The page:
So we now know what all of Team Trudeau schmoozing with top White House aides and the Prime Minister’s “softly-softly” approach towards President Trump have brought us …
… the 220% punitive duty on Bombardier‘s aircraft is not a decision of the US government’s independent and quasi-judicial International Trade Commission, which is not expected until the spring of 2018, it is a ruling from President Trump’s own Commerce Department and it will, likely, be followed shortly by a punishing decision on a dumping charge against Bombardier.
Given that, as Andrew Coyne said, that the Trudeau regime sees itself (and is seen by many others) “as being one and the same” as Bombardier, then this can only be seen as President Trump giving the finger (however small it may be) to Bombardier, to Prime Minister Trudeau himself, and to Canada.
Prime Minister Trudeau’s amateurish and dishonest attempt to make the CF-18 replacement problem “just go away” by rigging the project so that Canada could sole source a purchase of 88 of Boeing‘s 4.5 Generation Super Hornets instead of buying the 5th Generation F-35 Lightnings now lies in disarray. No matter what he does he will have to admit to being either an inept naif or a liar.
Quebec will “double down” on Bombardier … it has little choice other than to do a 180° course change and admit that Bombardier , despite being a Québecois darling, is a very poorly managed company and that it needs a HUGE restructuring that, almost certainly, given the money involved, means a foreign takeover. Perhaps Prime Minister May, who is also dismayed by the Trump administration ruling, can find some London based entrepreneurs who will rescue Shorts Brothers, Bombardier‘s Northern Ireland subsidiary and the Quebec based parent, too.
Bombardier can make good aircraft and good trains and good vehicles, too … all it needs is good management and a fair, level, international market in which to sell. The US Commerce Department has just, perhaps only temporarily, taken the fair and level international market out of reach; but subsequent political and judicial decisions may bring it back or, at least, may bring it closer. But it was the Couillard government in Quebec City and Team Trudeau in Ottawa that gave US Commerce Secretary Wilbur Ross the excuse he needed to put some highly visible flesh on to President Trump’s “America First” skeleton.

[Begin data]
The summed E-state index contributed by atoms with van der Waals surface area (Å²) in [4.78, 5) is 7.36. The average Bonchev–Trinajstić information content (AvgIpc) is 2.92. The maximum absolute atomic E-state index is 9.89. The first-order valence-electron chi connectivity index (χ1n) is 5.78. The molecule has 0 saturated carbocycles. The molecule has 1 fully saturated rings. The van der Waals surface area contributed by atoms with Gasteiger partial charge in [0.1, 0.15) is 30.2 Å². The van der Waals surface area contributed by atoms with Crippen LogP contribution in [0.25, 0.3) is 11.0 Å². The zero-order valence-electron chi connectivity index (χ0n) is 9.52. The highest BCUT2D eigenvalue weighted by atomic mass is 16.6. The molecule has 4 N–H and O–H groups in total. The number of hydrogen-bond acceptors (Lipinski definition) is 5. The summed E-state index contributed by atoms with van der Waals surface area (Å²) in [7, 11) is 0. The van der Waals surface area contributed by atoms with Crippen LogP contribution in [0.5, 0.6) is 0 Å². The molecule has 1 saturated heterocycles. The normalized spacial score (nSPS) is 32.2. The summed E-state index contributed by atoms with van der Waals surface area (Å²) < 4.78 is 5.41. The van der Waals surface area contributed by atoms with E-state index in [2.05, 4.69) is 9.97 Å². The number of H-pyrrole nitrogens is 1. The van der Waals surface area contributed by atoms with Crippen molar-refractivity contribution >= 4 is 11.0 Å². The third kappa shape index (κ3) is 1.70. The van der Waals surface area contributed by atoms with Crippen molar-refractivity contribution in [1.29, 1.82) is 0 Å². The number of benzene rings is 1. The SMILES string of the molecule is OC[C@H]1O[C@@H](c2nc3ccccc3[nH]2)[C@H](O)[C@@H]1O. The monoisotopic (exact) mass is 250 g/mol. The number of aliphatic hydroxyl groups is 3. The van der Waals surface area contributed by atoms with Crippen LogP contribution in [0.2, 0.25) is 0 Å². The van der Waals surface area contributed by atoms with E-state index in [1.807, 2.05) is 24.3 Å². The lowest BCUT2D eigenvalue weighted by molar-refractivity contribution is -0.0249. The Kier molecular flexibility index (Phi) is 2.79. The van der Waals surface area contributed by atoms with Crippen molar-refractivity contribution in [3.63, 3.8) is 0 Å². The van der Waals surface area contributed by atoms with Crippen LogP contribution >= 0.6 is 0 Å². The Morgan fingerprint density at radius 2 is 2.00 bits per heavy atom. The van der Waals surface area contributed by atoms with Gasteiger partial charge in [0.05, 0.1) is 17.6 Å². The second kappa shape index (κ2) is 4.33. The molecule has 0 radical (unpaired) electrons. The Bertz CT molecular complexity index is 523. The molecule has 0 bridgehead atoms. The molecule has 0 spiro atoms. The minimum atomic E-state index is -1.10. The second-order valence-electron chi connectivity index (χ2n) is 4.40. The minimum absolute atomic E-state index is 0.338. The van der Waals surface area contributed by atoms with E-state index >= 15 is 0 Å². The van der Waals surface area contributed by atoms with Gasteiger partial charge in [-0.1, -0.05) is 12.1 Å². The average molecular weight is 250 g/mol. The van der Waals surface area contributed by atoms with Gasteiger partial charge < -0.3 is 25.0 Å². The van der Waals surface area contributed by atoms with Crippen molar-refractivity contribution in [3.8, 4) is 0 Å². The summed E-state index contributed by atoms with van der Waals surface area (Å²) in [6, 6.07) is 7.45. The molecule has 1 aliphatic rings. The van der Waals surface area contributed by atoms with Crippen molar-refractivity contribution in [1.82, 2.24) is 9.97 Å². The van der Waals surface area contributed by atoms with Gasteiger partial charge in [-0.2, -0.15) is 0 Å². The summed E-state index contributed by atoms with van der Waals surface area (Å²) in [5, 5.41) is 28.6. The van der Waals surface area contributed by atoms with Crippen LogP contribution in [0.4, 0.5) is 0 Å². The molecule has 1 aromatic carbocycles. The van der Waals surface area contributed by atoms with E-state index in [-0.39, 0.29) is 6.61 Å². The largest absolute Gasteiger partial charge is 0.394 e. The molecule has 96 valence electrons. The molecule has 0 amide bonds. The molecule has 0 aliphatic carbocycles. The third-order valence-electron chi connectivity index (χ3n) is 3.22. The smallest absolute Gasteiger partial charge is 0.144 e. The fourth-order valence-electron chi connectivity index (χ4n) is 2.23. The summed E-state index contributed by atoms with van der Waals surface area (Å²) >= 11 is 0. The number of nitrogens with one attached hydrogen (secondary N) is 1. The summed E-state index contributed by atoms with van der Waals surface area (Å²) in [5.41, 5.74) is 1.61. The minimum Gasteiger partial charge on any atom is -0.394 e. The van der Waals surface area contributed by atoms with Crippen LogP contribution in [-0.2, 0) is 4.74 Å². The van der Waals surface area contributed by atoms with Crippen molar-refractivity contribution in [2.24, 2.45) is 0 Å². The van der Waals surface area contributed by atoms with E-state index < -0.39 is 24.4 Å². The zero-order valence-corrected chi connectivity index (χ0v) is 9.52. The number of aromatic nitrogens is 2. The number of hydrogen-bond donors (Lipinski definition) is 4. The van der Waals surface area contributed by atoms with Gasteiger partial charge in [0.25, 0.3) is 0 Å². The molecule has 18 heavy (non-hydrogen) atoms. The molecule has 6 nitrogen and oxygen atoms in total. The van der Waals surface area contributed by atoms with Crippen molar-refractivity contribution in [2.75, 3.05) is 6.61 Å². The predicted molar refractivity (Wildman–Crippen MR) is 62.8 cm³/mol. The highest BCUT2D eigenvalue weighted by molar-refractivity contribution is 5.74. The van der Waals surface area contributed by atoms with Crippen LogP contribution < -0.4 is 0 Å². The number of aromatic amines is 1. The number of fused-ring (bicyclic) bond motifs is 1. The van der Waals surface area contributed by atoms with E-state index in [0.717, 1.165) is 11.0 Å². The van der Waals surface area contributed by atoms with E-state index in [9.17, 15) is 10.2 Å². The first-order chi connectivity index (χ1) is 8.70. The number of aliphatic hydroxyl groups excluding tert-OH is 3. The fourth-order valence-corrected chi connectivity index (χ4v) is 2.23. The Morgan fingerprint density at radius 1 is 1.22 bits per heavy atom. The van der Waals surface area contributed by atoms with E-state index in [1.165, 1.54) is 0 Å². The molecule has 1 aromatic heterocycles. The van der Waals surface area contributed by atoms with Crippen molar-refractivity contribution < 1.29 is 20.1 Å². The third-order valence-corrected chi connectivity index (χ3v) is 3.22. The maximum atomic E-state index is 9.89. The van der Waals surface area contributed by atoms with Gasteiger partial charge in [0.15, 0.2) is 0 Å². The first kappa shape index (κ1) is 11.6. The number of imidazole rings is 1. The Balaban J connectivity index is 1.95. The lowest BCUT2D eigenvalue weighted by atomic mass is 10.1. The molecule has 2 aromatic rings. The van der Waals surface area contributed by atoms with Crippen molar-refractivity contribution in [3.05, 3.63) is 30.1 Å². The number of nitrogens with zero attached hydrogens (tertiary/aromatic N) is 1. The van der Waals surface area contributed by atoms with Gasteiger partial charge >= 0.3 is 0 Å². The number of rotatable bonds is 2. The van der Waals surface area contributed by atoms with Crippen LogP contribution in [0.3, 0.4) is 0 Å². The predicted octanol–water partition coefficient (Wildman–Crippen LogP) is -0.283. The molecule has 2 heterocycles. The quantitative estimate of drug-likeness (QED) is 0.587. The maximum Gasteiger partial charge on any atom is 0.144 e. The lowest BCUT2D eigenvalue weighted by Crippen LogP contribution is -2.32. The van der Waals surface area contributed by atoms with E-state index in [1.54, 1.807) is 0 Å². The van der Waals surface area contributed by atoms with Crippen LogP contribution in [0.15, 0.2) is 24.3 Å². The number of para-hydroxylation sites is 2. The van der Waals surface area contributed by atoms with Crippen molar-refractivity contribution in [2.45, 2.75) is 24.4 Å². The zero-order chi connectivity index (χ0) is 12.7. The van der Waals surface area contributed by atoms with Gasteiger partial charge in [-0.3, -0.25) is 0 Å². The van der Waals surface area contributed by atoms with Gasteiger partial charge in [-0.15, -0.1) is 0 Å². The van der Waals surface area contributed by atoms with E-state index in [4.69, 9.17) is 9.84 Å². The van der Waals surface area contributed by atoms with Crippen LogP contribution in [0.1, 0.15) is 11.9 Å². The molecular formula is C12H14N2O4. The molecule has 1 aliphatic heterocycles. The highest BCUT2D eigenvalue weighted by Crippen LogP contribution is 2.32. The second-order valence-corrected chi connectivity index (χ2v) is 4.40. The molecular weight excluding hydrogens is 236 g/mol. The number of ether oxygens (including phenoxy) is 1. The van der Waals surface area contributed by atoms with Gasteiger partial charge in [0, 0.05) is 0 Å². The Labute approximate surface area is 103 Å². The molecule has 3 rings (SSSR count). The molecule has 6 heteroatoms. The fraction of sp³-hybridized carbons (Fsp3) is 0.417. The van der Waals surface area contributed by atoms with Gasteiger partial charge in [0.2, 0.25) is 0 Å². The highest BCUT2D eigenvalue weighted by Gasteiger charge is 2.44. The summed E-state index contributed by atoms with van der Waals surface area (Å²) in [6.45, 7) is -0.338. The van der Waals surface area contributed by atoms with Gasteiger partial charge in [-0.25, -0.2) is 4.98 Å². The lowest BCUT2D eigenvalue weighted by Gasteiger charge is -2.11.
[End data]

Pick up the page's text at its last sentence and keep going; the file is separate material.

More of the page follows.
Secretary Ross and President Trump didn’t lay a trap for Canada … Prime Minister Justin Trudeau and Premier Philippe Couillard and (soon to retire ~ actually forced out) Bombardier‘s Chairman Pierre Beaudoin, grandson of the late, great Joseph-Armand Bombardier, did because all of them agreed that government subsidies are more important (or, at least, easier) than meeting honest contract commitments and producing good products.
Boeing is, massively, subsidized by the US government … through it’s military and space projects. Of course there is some “bleeding” of those subsidies into the commercial segments of the corporation but, in international trade law, countries agree to turn something of a blind eye to all that. The sorts of direct subsidies that Quebec and Canada provided to Bombardier, on the other had, fall directly under the intense gaze of international trade law: they are wrong; the US has a right to seek and apply remedies. AsI said, above, the Americans didn’t lay a trap trap Canada; we, Canadians, the people we elect, anyway, built the trap, baited it, walked in and sprung it all by ourselves. We did so because Premier Couillard is shackled to the notion of Québec Inc … a pipe-dream that says that state run or supported enterprises are good and/or efficient. It all harks back to “maîtres chez nous” in the 1950s. The ever elusive search for national unity often makes Ottawa follow Quebec like a dog on a leash, usually at the behest of the Laurentian Elites. Bombardier is just a cog in the national unity wheel which is, in turn, part of our historic, national “machine,” which Lord Durham accurately described as “two nations warring within the bosom of a single state.” We have, for generations, made important national policy decisions simply because the pacification of Quebec is too often seen as more important than the general good and the common wealth of Canada.
But that’s all history … what’s happening now is that Team Trudeau has walked Canada into a trap, of its own making, that will do real, serious damage to Quebec and Canada. Justin Trudeau did so because he, and his most trusted advisors, are politically and economically inept … in other words, “Just.Not.Ready.“